Life is all about subtle changes. With Dear John, Swedish popster Emil Svanängen makes quite a few changes, some of them drastic surface changes, and some of them subtle ones, but with a lot of impact. Under the name Loney Dear, Svanängen recorded three self-released albums before people in the states knew of his existence. Thanks to his fourth album, Loney, Noir, finding a home at Sub Pop, Loney Dear became a pop darling to discriminating fans and critics alike. Loney, Noir was an album of teenage dreams, fears and reflection, characterized by Svanängen’s sweet falsetto. But if that album was Emil’s high school angst, then Dear John is his newfound college confidence.
With Dear John, Loney Dear is no longer on Sub Pop. If the decision was purely based on business reasons, I’m sure that the folks at the offices in Seattle are eating their hearts out after hearing this new album, and possibly drowning their sorrows in PBR from the vending machine. While songs on Loney Dear’s previous album laze in wistful reverie, like a shy yet poetic acne-faced adolescent daydreaming about the love of a particular girl, the songs on Dear John strut with comfort, like a late bloomer who has finally and assuredly come into his own, flirting with no fear of consequence. It’s as if the simple and subtle removal of the comma from between Loney and Dear, the comma that was present within both the artist credit and title credit of the Sub Pop album, removed not only the literary pause, but also the literal pause, unleashing all of the momentum that went unfulfilled before.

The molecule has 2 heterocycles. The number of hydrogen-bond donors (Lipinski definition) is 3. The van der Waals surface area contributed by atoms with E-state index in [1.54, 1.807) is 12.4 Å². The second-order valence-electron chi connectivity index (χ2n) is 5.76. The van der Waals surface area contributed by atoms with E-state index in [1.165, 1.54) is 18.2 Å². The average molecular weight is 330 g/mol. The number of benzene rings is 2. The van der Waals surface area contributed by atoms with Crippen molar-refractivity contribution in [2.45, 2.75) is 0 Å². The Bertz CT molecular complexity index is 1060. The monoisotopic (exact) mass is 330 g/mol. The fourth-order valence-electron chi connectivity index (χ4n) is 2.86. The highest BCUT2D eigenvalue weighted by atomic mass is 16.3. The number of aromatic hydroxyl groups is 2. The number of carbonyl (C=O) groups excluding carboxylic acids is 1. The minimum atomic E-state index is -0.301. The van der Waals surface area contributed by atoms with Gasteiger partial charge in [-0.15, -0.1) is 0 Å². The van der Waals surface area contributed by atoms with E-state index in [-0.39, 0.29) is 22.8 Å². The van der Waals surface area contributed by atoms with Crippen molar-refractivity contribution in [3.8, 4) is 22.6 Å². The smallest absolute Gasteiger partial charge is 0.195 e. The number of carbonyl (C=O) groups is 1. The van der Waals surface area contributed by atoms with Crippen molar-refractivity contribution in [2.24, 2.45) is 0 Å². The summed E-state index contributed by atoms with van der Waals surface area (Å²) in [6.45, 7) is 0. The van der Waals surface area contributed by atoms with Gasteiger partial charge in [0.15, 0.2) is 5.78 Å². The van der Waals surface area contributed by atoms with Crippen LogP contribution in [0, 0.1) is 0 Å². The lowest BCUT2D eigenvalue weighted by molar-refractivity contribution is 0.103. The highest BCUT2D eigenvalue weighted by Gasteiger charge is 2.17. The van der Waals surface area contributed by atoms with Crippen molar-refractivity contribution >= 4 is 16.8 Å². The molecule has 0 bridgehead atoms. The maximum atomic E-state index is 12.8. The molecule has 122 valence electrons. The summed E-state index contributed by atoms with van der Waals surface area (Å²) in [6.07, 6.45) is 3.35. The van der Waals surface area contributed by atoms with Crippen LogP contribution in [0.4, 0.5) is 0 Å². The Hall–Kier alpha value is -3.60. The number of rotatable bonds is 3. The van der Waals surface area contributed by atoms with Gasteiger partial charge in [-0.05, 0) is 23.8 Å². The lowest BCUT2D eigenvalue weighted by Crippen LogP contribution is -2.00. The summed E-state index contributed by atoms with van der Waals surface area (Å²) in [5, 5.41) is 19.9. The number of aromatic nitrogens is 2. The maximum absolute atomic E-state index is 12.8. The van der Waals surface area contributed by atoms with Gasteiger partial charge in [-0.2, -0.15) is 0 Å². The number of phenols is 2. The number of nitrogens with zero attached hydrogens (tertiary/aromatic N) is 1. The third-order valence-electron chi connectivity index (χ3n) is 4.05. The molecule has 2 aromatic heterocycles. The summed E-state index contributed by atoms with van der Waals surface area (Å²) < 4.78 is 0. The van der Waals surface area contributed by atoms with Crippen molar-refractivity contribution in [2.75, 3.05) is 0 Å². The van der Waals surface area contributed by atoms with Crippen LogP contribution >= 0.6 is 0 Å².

The perfect illustration of the changes between albums comes in the center of the album, on the track “Under a Silent Sea.” Emil combines his melancholic bedroom folk tendencies with bedroom electronica, riding out his own loneliness on a wave of processed beats. “I Got Lost” finds him matching his voice to that of Andrew Bird’s emotive violin, and though the pairing on paper sounds risky, it succeeds in spite of itself. Emil is cheerier on “I Was Only Going Out,” with a whistling close that may remind other Swedish pop fans of another recent toe-tapper. Elsewhere on the album, Loney Dear constructs some of the most tightly constructed songs of his career, carefully orchestrated and yet finding experimental new ground. His lyrics and poignant harmonies still retain the boyish charms of Sufjan Stevens (as on “Distant Lights” and “Everything Turns to You”), but he can now also indulge in slinky disco synth vibes and New Romantic gestures. One might have to name drop A-ha and Depeche Mode along with the usual round of Swedepop suspects.
This doesn’t mean that fans of Loney, Noir have anything to fear by these subtle changes. Emil is still Emil, as is evident in the melodramatic “Harm / Slow,” featuring a portion of Albioni’s “Adagio.” His delicate vocals are still in play, though not nearly as indulgent with the high falsettos, except where appropriate, as in the background harmonies of the Bee Gees’-like “Airport Surroundings.” And Emil himself calls songs on Dear John either cousins or younger sisters to previous fan favorites. But, the songs bounce along at a faster pace, there’s more of a sense of adventure or mischief, and, after five albums, it seems that Emil Svanängen’s got it all figured out.